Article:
by Riikka Väänänen, Vilma Kangasaho, Stephany B. Mazon, Sofia Emmanouela Theodorou, Filippo Xausa
Scientists love graphs and charts and read them as a second language, but the complicated pictures you find in scientific journals can look like gibberish for the general public. One of our group’s task during the #ArcticCourse was to find new ways to visualize climate and environmental data from Arctic. We brainstormed what kind of data would give new insights and how to present it in modern way. Here we tell about some of these ideas.
One inspiration for our work was the Carbon Tree, which is a tool to visualize the measurements of carbon exchange between atmosphere and a single pine, a typical tree in the boreal zone. The Carbon Tree uses real-time measurements performed in Hyytiälä, southern Central-Finland. The result is a combination of an artist’s vision and hard science measurements. The core of the Carbon Tree is an interactive webpage for wide public, but the framework has been applied also to other platforms, such as school visits and exhibitions.
During the course, we have heard a lot about the societal and environmental changes that Greenland and Iceland have undergone. The area deserves special attention because climate change is forecasted to be enhanced in the Arctic, and a changing environment will affect directly the living conditions of both humans and nature.
At first, we tried to think what kind of information would be interesting and useful. Fishery is an important industry in both Iceland and Greenland. The lecture by Olafur S. Astthorsson from Marine Research Institute, Iceland, inspired us to think about an interactive map that would illustrate how the stocks of different fishes, fish catches, seawater temperature, and sea currents had changed during the past decades on the coasts of Iceland and Greenland. For example, the mackerel is now the new hot fish to catch for Greenland. A map is an already familiar platform for general audience to read data. Interactive webpages could offer a possibility for the users to concentrate on the history of catching one fish species or find out how the warmer seawater had moved species to new living areas in general.
We also discussed other datasets that could be shown using interactive maps such as seawater temperature, sea ice extent, air temperature. However, most of these visualizations were already made and available by different scientific organizations.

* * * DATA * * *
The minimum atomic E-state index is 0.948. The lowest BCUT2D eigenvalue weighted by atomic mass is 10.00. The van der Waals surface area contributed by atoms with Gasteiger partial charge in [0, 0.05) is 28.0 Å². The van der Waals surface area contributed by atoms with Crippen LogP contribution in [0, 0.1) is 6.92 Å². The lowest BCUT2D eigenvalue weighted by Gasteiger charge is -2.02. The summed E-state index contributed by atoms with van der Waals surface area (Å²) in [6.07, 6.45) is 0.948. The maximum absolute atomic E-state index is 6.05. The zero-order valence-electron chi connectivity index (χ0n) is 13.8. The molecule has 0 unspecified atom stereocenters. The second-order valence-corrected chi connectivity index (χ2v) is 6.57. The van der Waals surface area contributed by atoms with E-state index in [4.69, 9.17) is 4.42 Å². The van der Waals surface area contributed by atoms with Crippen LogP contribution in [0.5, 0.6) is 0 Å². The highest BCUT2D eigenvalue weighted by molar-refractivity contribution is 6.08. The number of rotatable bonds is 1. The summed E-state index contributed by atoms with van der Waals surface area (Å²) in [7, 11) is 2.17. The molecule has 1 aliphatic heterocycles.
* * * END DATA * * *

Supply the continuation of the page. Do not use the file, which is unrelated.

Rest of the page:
In the world of various interests, getting attention to scientific results is not easy. We thought of ways not only to inform the audience, but also to include them in the exploring and understanding of the data. We discussed citizen science, such as the Zooniverse, which allows citizen to participate in data collection or initial data analysis. Gamification is a rising idea to apply elements from games to catch users. It makes the learning and progress visible. It could be applied for example to an interactive website.
One step further from gamification would be the actual games that use actual scientific data. The data could be from natural or social sciences. The data could be used either as a background material of the game, or for example the engine behind the game could use real physical models to simulate the environment in the game. Although nowadays the word ‘game’ brings usually to our minds mostly computer or mobile games, the platform could also be the traditional board game.
In addition, very simple ideas can get a huge attention, like was the case when WWF Finland installed a web-camera on the shore of a Lake, and people could check if a Saimaa ringed seal was just lying on a rock. In the Pigeon Patrol project some pigeons in the London city carried tiny backpacks with air pollution sensors. People could tweet to birds and get as a reply the current air pollution situation at their location. This gave us the last idea to bring science data from Arctic available to general audience. A whale would be equipped for example with some basic meteorological sensors. The whale, Whal-e as we started to call it, could also tweet or otherwise share its recent measurements if asked. However, we have not still figured out how whales could wear backpacks!
One thought on “Modern ways to visually present scientific data: From mackerel maps to Whal-e”
Very good discussion on the knowledge outreach. Looking forward for your ideas to develop further!